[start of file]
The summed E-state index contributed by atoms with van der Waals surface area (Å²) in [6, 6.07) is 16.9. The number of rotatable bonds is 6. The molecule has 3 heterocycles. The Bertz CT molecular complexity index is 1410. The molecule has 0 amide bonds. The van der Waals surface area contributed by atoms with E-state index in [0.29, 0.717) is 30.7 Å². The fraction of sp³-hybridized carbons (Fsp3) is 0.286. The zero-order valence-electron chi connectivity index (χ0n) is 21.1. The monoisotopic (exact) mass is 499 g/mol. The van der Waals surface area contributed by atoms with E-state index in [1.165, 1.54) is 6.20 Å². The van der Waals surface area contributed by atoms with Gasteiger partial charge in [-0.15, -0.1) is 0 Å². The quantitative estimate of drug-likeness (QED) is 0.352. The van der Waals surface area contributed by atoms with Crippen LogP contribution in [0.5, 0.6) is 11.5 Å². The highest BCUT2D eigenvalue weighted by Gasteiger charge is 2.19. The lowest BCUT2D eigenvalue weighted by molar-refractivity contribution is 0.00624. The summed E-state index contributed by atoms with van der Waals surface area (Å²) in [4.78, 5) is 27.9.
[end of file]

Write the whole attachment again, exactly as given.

The summed E-state index contributed by atoms with van der Waals surface area (Å²) in [6, 6.07) is 16.9. The number of rotatable bonds is 6. The molecule has 3 heterocycles. The Bertz CT molecular complexity index is 1410. The molecule has 0 amide bonds. The van der Waals surface area contributed by atoms with E-state index in [0.29, 0.717) is 30.7 Å². The fraction of sp³-hybridized carbons (Fsp3) is 0.286. The zero-order valence-electron chi connectivity index (χ0n) is 21.1. The monoisotopic (exact) mass is 499 g/mol. The van der Waals surface area contributed by atoms with E-state index in [1.165, 1.54) is 6.20 Å². The van der Waals surface area contributed by atoms with Gasteiger partial charge in [-0.15, -0.1) is 0 Å². The quantitative estimate of drug-likeness (QED) is 0.352. The van der Waals surface area contributed by atoms with Crippen LogP contribution in [0.5, 0.6) is 11.5 Å². The highest BCUT2D eigenvalue weighted by Gasteiger charge is 2.19. The lowest BCUT2D eigenvalue weighted by molar-refractivity contribution is 0.00624. The summed E-state index contributed by atoms with van der Waals surface area (Å²) in [4.78, 5) is 27.9.